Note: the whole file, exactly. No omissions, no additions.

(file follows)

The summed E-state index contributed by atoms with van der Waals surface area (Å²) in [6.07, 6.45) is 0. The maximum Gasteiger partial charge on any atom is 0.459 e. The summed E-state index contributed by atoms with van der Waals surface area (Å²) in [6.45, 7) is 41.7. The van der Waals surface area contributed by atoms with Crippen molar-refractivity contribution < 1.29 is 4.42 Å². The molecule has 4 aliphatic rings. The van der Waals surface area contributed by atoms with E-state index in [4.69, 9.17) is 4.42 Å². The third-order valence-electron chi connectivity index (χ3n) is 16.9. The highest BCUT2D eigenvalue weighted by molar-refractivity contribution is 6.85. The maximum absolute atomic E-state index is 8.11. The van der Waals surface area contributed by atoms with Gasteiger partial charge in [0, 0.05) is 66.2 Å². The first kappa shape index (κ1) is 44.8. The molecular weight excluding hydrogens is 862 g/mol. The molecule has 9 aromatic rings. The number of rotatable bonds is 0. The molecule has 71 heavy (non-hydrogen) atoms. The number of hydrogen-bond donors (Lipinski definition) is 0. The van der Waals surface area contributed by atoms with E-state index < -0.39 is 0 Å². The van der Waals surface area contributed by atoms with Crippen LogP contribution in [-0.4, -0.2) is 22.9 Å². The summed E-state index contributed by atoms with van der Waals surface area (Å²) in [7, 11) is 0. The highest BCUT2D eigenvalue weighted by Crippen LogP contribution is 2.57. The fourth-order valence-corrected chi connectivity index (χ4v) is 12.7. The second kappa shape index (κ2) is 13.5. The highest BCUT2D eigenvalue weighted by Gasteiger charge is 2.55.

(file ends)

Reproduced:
The summed E-state index contributed by atoms with van der Waals surface area (Å²) in [6.07, 6.45) is 0. The maximum Gasteiger partial charge on any atom is 0.459 e. The summed E-state index contributed by atoms with van der Waals surface area (Å²) in [6.45, 7) is 41.7. The van der Waals surface area contributed by atoms with Crippen molar-refractivity contribution < 1.29 is 4.42 Å². The molecule has 4 aliphatic rings. The van der Waals surface area contributed by atoms with E-state index in [4.69, 9.17) is 4.42 Å². The third-order valence-electron chi connectivity index (χ3n) is 16.9. The highest BCUT2D eigenvalue weighted by molar-refractivity contribution is 6.85. The maximum absolute atomic E-state index is 8.11. The van der Waals surface area contributed by atoms with Gasteiger partial charge in [0, 0.05) is 66.2 Å². The first kappa shape index (κ1) is 44.8. The molecular weight excluding hydrogens is 862 g/mol. The molecule has 9 aromatic rings. The number of rotatable bonds is 0. The molecule has 71 heavy (non-hydrogen) atoms. The number of hydrogen-bond donors (Lipinski definition) is 0. The van der Waals surface area contributed by atoms with E-state index < -0.39 is 0 Å². The van der Waals surface area contributed by atoms with Crippen LogP contribution in [-0.4, -0.2) is 22.9 Å². The summed E-state index contributed by atoms with van der Waals surface area (Å²) in [7, 11) is 0. The highest BCUT2D eigenvalue weighted by Crippen LogP contribution is 2.57. The fourth-order valence-corrected chi connectivity index (χ4v) is 12.7. The second kappa shape index (κ2) is 13.5. The highest BCUT2D eigenvalue weighted by Gasteiger charge is 2.55.